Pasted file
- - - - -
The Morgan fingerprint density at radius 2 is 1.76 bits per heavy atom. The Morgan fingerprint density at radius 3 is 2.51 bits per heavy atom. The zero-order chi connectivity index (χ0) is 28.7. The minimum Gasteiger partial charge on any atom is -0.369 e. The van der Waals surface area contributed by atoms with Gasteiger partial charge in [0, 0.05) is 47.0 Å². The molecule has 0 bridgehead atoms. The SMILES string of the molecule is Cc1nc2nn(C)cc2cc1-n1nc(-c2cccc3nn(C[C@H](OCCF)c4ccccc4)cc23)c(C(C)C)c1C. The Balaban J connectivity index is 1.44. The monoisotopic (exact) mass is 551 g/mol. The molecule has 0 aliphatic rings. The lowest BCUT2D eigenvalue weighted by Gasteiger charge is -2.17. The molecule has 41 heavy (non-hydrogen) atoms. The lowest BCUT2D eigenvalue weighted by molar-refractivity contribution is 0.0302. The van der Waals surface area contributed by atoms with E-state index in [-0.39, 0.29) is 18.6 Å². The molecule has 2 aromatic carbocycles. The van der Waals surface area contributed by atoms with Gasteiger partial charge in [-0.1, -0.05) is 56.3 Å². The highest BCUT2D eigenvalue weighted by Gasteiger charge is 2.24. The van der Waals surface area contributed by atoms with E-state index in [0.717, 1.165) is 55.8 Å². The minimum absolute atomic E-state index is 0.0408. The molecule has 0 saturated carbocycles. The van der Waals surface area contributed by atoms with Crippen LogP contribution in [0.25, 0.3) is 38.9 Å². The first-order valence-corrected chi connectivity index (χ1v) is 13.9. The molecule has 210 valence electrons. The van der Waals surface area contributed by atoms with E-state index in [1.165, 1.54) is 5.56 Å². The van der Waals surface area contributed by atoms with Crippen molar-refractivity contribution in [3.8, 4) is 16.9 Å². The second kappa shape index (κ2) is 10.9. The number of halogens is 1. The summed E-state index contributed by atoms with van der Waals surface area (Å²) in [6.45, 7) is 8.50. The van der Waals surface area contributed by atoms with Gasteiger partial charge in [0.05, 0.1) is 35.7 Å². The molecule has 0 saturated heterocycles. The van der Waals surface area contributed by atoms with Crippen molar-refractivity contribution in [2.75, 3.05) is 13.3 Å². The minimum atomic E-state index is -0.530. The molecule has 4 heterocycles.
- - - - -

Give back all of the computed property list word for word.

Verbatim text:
The Morgan fingerprint density at radius 2 is 1.76 bits per heavy atom. The Morgan fingerprint density at radius 3 is 2.51 bits per heavy atom. The zero-order chi connectivity index (χ0) is 28.7. The minimum Gasteiger partial charge on any atom is -0.369 e. The van der Waals surface area contributed by atoms with Gasteiger partial charge in [0, 0.05) is 47.0 Å². The molecule has 0 bridgehead atoms. The SMILES string of the molecule is Cc1nc2nn(C)cc2cc1-n1nc(-c2cccc3nn(C[C@H](OCCF)c4ccccc4)cc23)c(C(C)C)c1C. The Balaban J connectivity index is 1.44. The monoisotopic (exact) mass is 551 g/mol. The molecule has 0 aliphatic rings. The lowest BCUT2D eigenvalue weighted by Gasteiger charge is -2.17. The molecule has 41 heavy (non-hydrogen) atoms. The lowest BCUT2D eigenvalue weighted by molar-refractivity contribution is 0.0302. The van der Waals surface area contributed by atoms with E-state index in [-0.39, 0.29) is 18.6 Å². The molecule has 2 aromatic carbocycles. The van der Waals surface area contributed by atoms with Gasteiger partial charge in [-0.1, -0.05) is 56.3 Å². The highest BCUT2D eigenvalue weighted by Gasteiger charge is 2.24. The van der Waals surface area contributed by atoms with E-state index in [0.717, 1.165) is 55.8 Å². The minimum absolute atomic E-state index is 0.0408. The molecule has 0 saturated carbocycles. The van der Waals surface area contributed by atoms with Crippen LogP contribution in [0.25, 0.3) is 38.9 Å². The first-order valence-corrected chi connectivity index (χ1v) is 13.9. The molecule has 210 valence electrons. The van der Waals surface area contributed by atoms with E-state index in [1.165, 1.54) is 5.56 Å². The van der Waals surface area contributed by atoms with Crippen molar-refractivity contribution in [3.8, 4) is 16.9 Å². The second kappa shape index (κ2) is 10.9. The number of halogens is 1. The summed E-state index contributed by atoms with van der Waals surface area (Å²) in [6.45, 7) is 8.50. The van der Waals surface area contributed by atoms with Gasteiger partial charge in [0.05, 0.1) is 35.7 Å². The molecule has 0 saturated heterocycles. The van der Waals surface area contributed by atoms with Crippen molar-refractivity contribution in [2.75, 3.05) is 13.3 Å². The minimum atomic E-state index is -0.530. The molecule has 4 heterocycles.